What were the 60s about? As the viewers of AMC TV’s Mad Men are aware – the appearance of one thing, and trouble, trouble, trouble, seething beneath the surface of everything. With each episode, the glitz and glamor are increasingly overshadowed by secrets and seedy behaviors.
In Episode 9, Sal falls victim to coercion and prejudice, the result of his homosexuality. Clearly, Don isn’t judgmental when his Art Director’s preferences don’t interfere with business. But if they do? Sal’s on the spot, whether he “did it” or not – and out, out damn spot!
We’re also given Carla, the housekeeper, listening to MLK on the radio, and previously, the school teacher (Miss Farrell) mentioning the I Have a Dream speech. More reminders that the Civil Rights movement is underway.
While Betty Draper toys with the idea of an affair, Don (Juan?) Draper plunges into another with his usual sense of entitlement. Power and privilege of a different sort.
But didn’t he and Betty just have a romantic getaway in Rome? I’m plenty into Dapper Don, but miffed at his perpetual wandering. You’d think he could keep it zipped a little more often, particularly with a gorgeous wife who seems willing and able, not to mention – with a fainting couch nearby.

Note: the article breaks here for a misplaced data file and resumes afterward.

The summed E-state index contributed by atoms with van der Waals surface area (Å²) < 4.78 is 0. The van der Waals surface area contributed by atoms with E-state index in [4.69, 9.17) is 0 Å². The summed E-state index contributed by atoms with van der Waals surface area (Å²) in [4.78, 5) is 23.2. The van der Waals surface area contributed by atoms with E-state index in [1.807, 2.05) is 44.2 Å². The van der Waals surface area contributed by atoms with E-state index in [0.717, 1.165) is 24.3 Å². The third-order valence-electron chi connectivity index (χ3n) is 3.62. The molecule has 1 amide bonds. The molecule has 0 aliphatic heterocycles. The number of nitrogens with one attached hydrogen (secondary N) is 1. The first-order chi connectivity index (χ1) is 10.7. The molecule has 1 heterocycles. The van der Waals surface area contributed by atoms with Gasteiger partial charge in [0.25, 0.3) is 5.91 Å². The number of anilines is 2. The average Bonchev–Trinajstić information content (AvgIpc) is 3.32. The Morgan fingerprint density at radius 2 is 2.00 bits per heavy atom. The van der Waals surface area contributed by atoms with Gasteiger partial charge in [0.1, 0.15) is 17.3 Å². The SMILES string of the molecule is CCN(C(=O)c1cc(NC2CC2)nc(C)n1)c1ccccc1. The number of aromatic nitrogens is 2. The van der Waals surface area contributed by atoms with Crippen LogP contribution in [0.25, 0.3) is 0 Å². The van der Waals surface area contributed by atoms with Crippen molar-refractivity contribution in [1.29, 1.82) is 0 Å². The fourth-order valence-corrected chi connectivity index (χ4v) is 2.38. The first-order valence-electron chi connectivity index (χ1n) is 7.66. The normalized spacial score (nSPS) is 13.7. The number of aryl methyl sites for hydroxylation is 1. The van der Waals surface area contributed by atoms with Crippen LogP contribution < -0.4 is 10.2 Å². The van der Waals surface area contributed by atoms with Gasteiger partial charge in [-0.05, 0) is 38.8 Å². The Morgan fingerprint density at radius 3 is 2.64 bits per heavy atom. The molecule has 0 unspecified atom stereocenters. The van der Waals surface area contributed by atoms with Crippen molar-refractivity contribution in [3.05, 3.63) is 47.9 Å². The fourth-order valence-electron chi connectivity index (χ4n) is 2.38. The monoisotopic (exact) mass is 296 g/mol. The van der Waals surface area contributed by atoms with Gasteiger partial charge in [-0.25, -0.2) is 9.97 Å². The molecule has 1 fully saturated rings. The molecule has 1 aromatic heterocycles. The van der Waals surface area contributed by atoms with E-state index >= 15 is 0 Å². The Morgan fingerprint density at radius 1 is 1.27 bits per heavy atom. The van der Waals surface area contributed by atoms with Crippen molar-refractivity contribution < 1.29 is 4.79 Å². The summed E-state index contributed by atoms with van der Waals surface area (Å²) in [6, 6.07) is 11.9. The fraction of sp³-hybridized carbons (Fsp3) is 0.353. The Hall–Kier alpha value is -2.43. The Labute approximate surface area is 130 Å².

Then there’s Conrad Hilton, who exercises his big bucks power position in the Sterling Cooper hierarchy – after all, in advertising, clients rule the roost – and Hilton knows it.
Pretense? It’s impossible to ignore the deceiving detours at every turn – the personal (both Betty’s and Don’s near and actual infidelities), the political (the office politics at every level), and a dandy assortment of secrets these characters keep close to the vest. The most significant among them, Jon Hamm’s portrayal of a success story for both public and private consumption – our hero, who has actually assumed a dead man’s identity.
We may look back at the 60s with a certain nostalgia, but Mad Men is allowing us clear view into the social inequities (and changes) leaking into everyday life.
As for additional insight into the Don-Miss Farrell pairing? It strikes me as an odd relationship. Oh, she’s lovely enough – smart, sexy, and spreading her honey in the vicinity of Don’s busy bee tendencies from the beginning. But there’s something “off” there.
She may provide an interesting combination of liberal leanings and propriety, offering some contrast with the more upper crust Betty (perhaps that’s part of her appeal?) yet the chemistry in that coupling seems missing.
As for Betty
And January Jones as the ofttimes glacial Betty? Talk about pretense! In Episode 10, locked away in his desk drawer, she discovers her hubby’s divorce papers, dog tags, snapshots – and indications of the depth of his double life. She sits up waiting for him to come home (he doesn’t), keeps it all to herself (temporarily), and still attends the company shindig as the ever elegant trophy wife. It’s all part and parcel of the times, and her ability to keep things in check – for the sake of appearances.